Mar 28, 2012
Early spring warmth causing growers sleepless nights

For many of the Midwest and Eastern states, spring weather arrived early. Most areas are three to four weeks ahead of schedule in terms of plant growth and bloom, according to university Extension offices.

Such conditions can lead to a number of problems. The major points of concern are listed below, along with advice for dealing with them.


For asparagus growers, the early warmth is causing labor concerns. Read more about how early asparagus could lead to millions of dollars in losses here.


Schacht in Ohio said the strawberry crop is ahead of schedule. Like growers in New York, however, those in Ohio are approaching the planting of annuals like sweet corn and tomatoes on a typical schedule, one with less of a chance of being caught by a damaging frost.

“The new concern is how uniform the state is in the stage of spring,” Schacht said. “Producers from the Ohio River Valley area may not be that much in advance of the northern areas. We may see excesses in some crops and short seasons in others.”


Damage from frost or freeze depends on the development stage of a fruit crop. Due to the warm weather, many of the fruit trees are ahead of schedule and susceptible to injury, said Mark Longstroth, small fruit educator, Michigan State University.

“Unfortunately, spring freezes are almost a certainty,” Longstroth said. “Fruit growers need to constantly assess the stage of development of their crops and the susceptibility to freeze injury. During this unusual spell of warm weather, fruit trees will develop quickly and the critical temperature will rise from the teens to the 20s, to levels just below freezing at bloom time.”

Click here for a chart showing critical temperatures for spring fruit development.

Larry Eckhardt of Eckhardt Farms, Stephentown, N.Y., and president of the New York State Vegetable Growers Association, said growers in his area are quite nervous about the early arrival of warm weather, but that for the most part it hasn’t really affected their plans yet.

“As vegetable growers, there is not a lot of people really jumping full force into anything right now,” he said. “Vegetable growers tend to watch the calendar more than the weather outside this early in the year.”

Lisa L. Schacht of Schacht Family Farm in Canal Winchester, Ohio, said Ohio growers with perennial crops are following the crop’s lead and hoping they won’t have issues later. Schacht is also president of the Ohio Producer Growers and Marketers Association.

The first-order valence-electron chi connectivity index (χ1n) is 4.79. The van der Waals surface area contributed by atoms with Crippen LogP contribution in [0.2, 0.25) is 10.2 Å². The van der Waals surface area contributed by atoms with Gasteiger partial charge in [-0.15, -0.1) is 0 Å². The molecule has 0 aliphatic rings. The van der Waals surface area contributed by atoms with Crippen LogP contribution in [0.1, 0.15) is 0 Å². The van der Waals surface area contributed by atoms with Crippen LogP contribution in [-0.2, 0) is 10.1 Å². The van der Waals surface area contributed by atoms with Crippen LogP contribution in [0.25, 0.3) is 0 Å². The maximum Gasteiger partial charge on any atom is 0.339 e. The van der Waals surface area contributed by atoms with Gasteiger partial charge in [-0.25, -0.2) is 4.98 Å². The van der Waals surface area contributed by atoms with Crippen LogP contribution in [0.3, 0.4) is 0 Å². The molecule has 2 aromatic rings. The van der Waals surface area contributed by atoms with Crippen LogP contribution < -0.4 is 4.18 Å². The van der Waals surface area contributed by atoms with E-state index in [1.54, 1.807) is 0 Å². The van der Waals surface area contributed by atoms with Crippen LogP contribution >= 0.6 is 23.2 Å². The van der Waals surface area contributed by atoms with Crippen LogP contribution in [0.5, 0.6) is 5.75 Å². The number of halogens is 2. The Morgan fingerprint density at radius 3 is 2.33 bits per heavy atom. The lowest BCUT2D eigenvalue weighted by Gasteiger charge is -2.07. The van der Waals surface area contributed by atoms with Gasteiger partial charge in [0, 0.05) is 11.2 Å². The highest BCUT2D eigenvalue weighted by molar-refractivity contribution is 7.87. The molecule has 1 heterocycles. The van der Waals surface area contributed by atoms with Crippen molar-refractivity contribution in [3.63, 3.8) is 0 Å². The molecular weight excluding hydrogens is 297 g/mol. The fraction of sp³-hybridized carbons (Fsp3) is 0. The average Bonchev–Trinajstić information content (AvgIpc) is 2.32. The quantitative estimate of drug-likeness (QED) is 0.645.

“It’s mostly out of our control,” Schacht said. “My vice president, Mike Hirsch, is a peach and nectarine grower. He said it will be better to have fruit developing rather than still in bloom if a cold snap hits. This will mean scarring is possible, but not total bloom loss.”


Another issue with early warm weather is disease.

“I haven’t even finished pruning my peach trees and I’m already on my second spray for scab,” said Nathan Milburn of Milburn Orchards in Elkton, Md.

Penn State University reported high numbers of mature apple scab ascospores on March 22. Those numbers are normal for late April-early May, according to a report. Read more about Penn State’s findings here.


Penn State researchers are strongly advising growers to place pheromone traps for codling moth early, and to be observant for other pests such as Brown Marmorated Stink Bug. Growers are also being cautioned to protect native pollinators. Read more about Penn State’s recommendations here.

Cornell University entomologist, Art Agnello was wondering how arthropods would react to the early warm up. He suggested oil spray for control. Read about his recommendations here.


Early spring growth has also spurred questions about the application of fertilizer. Eric Hanson, horticulture professor, Michigan State University, said nitrogen applications that normally might be applied all at once might be best suited for a split application this season. Applying 30-50 percent of your nitrogen now and saving the rest until after you have determined any frost damage may be the most prudent action, he said.

“A second question is whether nutrition can improve the frost tolerance of fruit trees,” Hanson said. “There are no hard and fast recommendations, but there are some interesting observations. Foliar sprays of urea may enhance frost tolerance.”

More advice on early spring nutrition concerns is available here.

By Derrek Sigler, Assistant Editor

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